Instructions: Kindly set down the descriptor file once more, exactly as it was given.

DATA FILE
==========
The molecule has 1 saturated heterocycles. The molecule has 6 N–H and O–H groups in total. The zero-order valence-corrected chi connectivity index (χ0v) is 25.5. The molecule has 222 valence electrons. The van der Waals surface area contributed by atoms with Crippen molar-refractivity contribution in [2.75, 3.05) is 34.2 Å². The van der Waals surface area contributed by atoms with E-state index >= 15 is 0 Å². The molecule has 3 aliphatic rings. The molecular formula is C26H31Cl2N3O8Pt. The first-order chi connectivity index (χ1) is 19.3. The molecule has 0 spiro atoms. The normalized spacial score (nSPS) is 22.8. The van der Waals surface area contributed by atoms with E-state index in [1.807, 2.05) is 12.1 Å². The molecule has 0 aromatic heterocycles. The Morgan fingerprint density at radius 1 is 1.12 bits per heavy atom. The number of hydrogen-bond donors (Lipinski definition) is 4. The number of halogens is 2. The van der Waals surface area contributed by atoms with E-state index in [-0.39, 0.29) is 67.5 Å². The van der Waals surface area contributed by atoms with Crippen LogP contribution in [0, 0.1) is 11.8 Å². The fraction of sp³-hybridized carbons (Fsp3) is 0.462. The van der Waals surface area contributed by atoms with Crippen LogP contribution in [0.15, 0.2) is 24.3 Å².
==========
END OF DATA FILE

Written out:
The molecule has 1 saturated heterocycles. The molecule has 6 N–H and O–H groups in total. The zero-order valence-corrected chi connectivity index (χ0v) is 25.5. The molecule has 222 valence electrons. The van der Waals surface area contributed by atoms with Crippen molar-refractivity contribution in [2.75, 3.05) is 34.2 Å². The van der Waals surface area contributed by atoms with E-state index >= 15 is 0 Å². The molecule has 3 aliphatic rings. The molecular formula is C26H31Cl2N3O8Pt. The first-order chi connectivity index (χ1) is 19.3. The molecule has 0 spiro atoms. The normalized spacial score (nSPS) is 22.8. The van der Waals surface area contributed by atoms with E-state index in [1.807, 2.05) is 12.1 Å². The molecule has 0 aromatic heterocycles. The Morgan fingerprint density at radius 1 is 1.12 bits per heavy atom. The number of hydrogen-bond donors (Lipinski definition) is 4. The number of halogens is 2. The van der Waals surface area contributed by atoms with E-state index in [-0.39, 0.29) is 67.5 Å². The van der Waals surface area contributed by atoms with Crippen LogP contribution in [0, 0.1) is 11.8 Å². The fraction of sp³-hybridized carbons (Fsp3) is 0.462. The van der Waals surface area contributed by atoms with Crippen LogP contribution in [0.15, 0.2) is 24.3 Å².